When Vivian Maier’s archive was discovered in Chicago in 2007, the photography community gained an immense and singular talent. Little- known during her lifetime, Maier is now recognized as one of the great American photographers of the twentieth century. Born in New York in 1926 to an Austro-Hungarian father and French mother, she lived in France several times in her youth and worked as a governess in New York and Chicago for much of her adult life. It was during her years as a governess that she took many of the photographs that have made her posthumously famous. Now the subject of films and books, Maier lived in relative obscurity until her death in 2009.
Maier’s incredible body of work consists of more than 150,000 photographic images, super 8 and 16 mm films, various recordings, and a multitude of undeveloped films. Working primarily as a street photographer, Maier’s work has been compared with such luminaries as Helen Levitt, Robert Frank, Diane Arbus, and Joel Meyerowitz.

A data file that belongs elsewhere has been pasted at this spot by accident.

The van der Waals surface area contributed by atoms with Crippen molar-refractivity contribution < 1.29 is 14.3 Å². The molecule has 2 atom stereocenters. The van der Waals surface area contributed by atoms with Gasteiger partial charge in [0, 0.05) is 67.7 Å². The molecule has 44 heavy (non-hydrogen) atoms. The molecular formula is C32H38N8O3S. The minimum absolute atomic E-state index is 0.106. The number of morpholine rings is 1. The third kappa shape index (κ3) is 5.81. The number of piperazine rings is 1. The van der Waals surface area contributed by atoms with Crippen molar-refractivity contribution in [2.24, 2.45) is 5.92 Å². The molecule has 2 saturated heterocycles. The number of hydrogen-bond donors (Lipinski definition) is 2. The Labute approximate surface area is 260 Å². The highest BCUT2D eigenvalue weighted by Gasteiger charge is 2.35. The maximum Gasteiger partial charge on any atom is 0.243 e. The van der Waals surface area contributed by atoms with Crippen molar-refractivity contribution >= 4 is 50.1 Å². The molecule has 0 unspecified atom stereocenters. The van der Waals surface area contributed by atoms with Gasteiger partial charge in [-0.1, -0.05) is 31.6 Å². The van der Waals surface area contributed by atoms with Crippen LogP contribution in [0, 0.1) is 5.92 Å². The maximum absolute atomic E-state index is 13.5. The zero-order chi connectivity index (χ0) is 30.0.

Thanks to unpublished archives and recent scientific analyses, this retrospective volume sheds new light on Maier’s work as it documents the artistry of her photographic oeuvre. With texts by Anne Morin and Christa Bluëmlinger, this detailed look at Maier’s entire archive is organized thematically into sections that cover self-portraits, the street, portraits, gestures, cinematography, children, color work, and forms. A valuable addition to the continuing assessment of Maier’s work, this book is a one- volume compendium of her most enduring images.
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|Dimensions||8.5 x 10.3"|
|Publisher||Thames & Hudson|
|No. of Pages||256|